Mayor Kinnaird decided that he wanted to change the commissions that the town commissioners were acting as a liaison to, so the commissioners could get a broader picture of what is happening in the town. He said, “I think the more experience we have with different commissions and different ideas that are going on in our town is good for all of us.” The new liaisons, who began serving in March, are: Police Commission – John Kinnaird; Seniors Commission – Wayne Hooper; Planning and Zoning Commission – Bill Buehrer; Main Street/Economic Development Commission – Wes Hamrick; Thurmont Addiction Commission – Marty Burns; Board of Appeals – John Kinnaird; Parks and Recreation Commission – Marty Burns.


Youth Program Discussion

Thurmont Chief Administrative Officer Jim Humerick explained a proposal that he had for summer youth programs in a town park to the Thurmont Mayor and Commissioners.

“Our first thought for the first year is to do something as simplistic as we can to see if the community likes it or not, but we really don’t know what that is,” Humerick said. He may attempt to survey the community to see what kinds of programs they would like and what fees they would be willing to pay. Someone would need to be hired for the summer to run whatever programs are decided upon. The early thought is to have a two-week program in Community Park, with some day trips to the Catoctin Zoo or Cunningham Falls.  “I think this would be a really nice program for the community,” Humerick said. “I think that people will be interested in it.” The commissioners told him to move forward with his survey and see what he discovers.


 Mayor Don Briggs

In a late February journey to Annapolis, Commissioner Tim O’Donnell and I met up with representatives of other Frederick County municipalities to demonstrate our support at a hearing before a House of Delegates subcommittee on our earned share of highway user revenues (HURs). In 2009, just this side of absconding, the State of Maryland reduced our earned share of HURs funds, substantially. HURs are created from gasoline taxes. We need our share back. The funds are needed desperately for road repairs. So, if you don’t like your potholes or deteriorating road surfaces, I encourage you to please contact our state representatives: Senator Ron Young (, 301-858-3193); Senator Michael Hough (, 301-858-3713); and House of Delegates Kathy Afzali (, 301-858-3184).

We are gearing up for the annual spring visit by fourth-grade students to the town office. This year, students from Mother Seton School will not only visit us to observe, but also participate in town department activities. The day will end with students being posed questions and speaking from the mayor and board of commissioners’ dais.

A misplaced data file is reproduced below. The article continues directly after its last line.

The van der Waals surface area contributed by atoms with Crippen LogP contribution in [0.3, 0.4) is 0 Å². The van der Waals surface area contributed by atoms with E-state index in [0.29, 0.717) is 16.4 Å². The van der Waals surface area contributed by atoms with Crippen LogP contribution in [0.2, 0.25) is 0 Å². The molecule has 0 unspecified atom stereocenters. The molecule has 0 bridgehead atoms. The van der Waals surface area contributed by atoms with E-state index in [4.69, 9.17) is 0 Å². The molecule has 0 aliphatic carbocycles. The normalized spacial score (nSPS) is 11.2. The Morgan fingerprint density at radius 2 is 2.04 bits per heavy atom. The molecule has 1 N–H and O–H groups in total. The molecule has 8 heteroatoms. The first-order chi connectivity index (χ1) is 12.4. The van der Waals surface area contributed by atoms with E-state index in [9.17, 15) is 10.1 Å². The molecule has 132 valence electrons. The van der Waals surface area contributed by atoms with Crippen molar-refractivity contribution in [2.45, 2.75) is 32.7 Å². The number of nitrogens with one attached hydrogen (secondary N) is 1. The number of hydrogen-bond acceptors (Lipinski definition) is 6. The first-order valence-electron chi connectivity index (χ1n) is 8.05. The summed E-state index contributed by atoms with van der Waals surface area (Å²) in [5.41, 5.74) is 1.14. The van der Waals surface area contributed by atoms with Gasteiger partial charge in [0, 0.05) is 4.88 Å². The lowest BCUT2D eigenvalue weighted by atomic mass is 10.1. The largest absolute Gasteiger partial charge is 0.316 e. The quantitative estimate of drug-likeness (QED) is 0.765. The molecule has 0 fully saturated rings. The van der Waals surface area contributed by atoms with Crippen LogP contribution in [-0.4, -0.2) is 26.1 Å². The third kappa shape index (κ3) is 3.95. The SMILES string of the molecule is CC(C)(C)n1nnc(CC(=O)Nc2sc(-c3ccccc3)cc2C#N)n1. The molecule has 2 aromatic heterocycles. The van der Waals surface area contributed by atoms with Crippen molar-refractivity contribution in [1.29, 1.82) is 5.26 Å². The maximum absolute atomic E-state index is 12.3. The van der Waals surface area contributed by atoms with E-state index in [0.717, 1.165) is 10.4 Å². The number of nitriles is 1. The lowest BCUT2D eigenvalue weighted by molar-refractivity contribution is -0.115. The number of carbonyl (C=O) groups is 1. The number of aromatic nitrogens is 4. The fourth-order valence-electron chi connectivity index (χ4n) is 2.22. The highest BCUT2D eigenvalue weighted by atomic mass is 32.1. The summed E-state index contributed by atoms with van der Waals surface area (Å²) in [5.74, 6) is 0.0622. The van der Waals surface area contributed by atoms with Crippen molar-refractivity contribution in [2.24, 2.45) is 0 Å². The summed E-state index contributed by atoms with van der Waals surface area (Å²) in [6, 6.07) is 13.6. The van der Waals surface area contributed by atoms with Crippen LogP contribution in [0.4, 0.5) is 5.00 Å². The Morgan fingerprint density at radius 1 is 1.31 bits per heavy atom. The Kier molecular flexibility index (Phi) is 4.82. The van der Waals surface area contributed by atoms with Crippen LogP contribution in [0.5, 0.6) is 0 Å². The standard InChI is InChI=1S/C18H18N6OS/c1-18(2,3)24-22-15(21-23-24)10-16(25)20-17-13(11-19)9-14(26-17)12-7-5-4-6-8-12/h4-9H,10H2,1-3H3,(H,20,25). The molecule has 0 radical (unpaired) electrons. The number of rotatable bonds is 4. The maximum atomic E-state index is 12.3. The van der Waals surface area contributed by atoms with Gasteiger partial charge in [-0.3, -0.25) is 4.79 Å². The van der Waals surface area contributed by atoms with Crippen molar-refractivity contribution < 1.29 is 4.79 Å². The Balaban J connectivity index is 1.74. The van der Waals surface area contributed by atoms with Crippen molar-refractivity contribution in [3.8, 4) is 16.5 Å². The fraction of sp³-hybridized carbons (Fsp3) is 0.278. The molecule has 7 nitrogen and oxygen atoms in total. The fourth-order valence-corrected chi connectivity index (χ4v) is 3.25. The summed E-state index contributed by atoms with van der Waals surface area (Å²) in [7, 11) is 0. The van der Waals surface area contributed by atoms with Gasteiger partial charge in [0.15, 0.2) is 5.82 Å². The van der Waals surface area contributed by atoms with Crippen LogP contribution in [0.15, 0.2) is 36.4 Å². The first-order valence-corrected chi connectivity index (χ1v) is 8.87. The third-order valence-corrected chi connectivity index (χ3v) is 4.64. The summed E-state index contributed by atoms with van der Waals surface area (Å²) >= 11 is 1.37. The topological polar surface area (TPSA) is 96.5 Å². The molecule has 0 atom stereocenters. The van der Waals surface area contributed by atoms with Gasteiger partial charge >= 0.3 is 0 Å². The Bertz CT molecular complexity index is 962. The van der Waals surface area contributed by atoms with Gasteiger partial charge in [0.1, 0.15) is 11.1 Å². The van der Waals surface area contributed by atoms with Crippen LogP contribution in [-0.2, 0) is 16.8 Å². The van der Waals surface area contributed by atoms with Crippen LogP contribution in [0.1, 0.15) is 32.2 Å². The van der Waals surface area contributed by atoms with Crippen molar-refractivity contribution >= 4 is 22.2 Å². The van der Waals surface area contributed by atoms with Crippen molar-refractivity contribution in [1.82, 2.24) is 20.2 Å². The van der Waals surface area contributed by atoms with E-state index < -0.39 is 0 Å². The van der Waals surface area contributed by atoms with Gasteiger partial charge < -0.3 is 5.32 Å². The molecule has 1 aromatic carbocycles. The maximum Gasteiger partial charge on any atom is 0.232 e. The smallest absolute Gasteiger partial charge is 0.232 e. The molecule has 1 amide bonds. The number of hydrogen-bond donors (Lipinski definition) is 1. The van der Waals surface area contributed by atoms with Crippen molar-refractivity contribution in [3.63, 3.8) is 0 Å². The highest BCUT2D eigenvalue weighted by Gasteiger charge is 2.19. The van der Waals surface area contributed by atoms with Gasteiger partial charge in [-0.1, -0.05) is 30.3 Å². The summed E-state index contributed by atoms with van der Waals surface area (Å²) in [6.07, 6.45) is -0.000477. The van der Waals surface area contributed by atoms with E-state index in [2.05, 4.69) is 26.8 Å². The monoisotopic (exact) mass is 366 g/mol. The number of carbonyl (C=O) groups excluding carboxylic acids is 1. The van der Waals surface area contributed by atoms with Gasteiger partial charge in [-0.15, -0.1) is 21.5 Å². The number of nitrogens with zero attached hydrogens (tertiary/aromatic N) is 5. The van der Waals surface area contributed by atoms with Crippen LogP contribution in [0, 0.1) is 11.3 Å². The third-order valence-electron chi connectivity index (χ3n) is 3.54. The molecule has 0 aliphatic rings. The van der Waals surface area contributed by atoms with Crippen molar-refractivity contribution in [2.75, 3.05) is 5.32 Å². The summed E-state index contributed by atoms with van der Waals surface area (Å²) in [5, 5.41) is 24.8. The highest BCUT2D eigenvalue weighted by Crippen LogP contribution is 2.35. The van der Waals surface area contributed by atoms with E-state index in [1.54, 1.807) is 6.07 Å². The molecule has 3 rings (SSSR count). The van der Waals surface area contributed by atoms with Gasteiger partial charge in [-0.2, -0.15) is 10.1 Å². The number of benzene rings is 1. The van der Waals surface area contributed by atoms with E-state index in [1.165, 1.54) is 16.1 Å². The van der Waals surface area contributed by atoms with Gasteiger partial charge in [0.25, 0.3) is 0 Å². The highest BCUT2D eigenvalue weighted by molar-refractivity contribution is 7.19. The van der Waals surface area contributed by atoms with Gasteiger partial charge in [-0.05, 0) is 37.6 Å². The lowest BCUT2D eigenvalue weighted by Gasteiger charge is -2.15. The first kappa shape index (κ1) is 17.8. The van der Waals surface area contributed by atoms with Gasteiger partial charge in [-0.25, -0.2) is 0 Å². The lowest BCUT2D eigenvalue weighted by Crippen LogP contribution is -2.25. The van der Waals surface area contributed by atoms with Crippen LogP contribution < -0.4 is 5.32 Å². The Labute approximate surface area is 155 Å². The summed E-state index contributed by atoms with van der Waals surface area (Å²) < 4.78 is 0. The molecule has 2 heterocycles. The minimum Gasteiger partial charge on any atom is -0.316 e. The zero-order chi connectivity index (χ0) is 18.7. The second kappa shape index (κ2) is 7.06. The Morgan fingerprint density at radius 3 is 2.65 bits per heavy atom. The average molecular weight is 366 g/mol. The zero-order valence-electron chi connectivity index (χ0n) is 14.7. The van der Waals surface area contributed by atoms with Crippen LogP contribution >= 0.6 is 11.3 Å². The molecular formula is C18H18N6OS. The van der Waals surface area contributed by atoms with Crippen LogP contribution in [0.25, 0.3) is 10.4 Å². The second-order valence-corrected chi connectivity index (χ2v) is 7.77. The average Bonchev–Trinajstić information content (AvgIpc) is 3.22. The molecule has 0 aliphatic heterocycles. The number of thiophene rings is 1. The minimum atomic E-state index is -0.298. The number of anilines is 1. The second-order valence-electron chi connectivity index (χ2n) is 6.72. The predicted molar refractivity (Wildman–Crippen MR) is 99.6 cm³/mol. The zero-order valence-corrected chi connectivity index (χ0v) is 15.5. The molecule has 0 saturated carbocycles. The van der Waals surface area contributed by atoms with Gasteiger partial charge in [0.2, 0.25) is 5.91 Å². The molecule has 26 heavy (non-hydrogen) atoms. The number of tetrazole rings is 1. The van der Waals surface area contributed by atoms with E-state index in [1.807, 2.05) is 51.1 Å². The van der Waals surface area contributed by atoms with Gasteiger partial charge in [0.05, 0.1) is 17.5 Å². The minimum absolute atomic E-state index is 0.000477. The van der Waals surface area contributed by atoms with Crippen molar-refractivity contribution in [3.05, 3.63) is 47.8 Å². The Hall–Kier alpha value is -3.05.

I attended the Black History commemoration at the FEMA/National Emergency Training Center campus. The commemoration started with the presentation of the colors by our VFW Honor Guard. C. Lilian Virgil, Chief Mitigation Branch, Acting Chief, Preparedness Branch, Emergency Management Institute, gave a gracious welcome. Dr. Denis Onieal, Deputy U.S. Fire Administrator, U.S. Fire Administrator, and Steven Heidecker, Acting Deputy Superintendent, Emergency Management Institute, gave moving tributes. Interspersed were musical selections by renowned Gospel singer, Patricia Jones. Our very good friend to the needs of Emmitsburg, Roger Wilson, Government Affairs & Policy Director at Frederick County Maryland, Office of the County Executive, and also a Frederick City Alderman, was the keynote speaker. When our town has “irons in the fire” (which we do now), he has and always is there in support.

Thank you to all the volunteers who have put in hundreds and thousands of hours of service to our community. Backpacks for kids, food bank, pregnancy center, churches, Seton Center, and our scouts, to name a few, and now we welcome the new volunteers for our youth baseball. This year, three different groups will be using our fields, one of which is a girls’ softball team. The primary impetus for this change in use is homespun. We have a town resident with an excellent perspective and the successful experience to grow baseball here again. The refresh button has been pushed. The torch has been passed from one wonderful generation of volunteers to another. Fields are being prepped; clinics and games are being scheduled. A strong base is being redeveloped. Thank you to all who have volunteered over the years—baseball is coming back.

Coming up is our Community Arbor Day Tree Planting Celebration on Saturday, April 28, 2018, from 9:00 a.m.-noon at Community Park in Emmitsburg. Twelve trees will be planted. Planting will be done by a representative from community service groups and institutions, myself and town commissioners. Five River Birch, two Swamp White Oaks, and five Red ‘Autumn Flame’ Maples. Joining us will be Dr. Tim Trainor, President of Mount St Mary’s University, Department of Natural Resources (DNR) Becky Wilson, Western Region Coordinator for Urban and Community Forestry and Mike Kay, Project Manager for DNR Forest Services. From the celebration, the town will become certified as a Tree City USA town in 2018. Light refreshments will be available. We plan to have a fall planting at a date to be announced.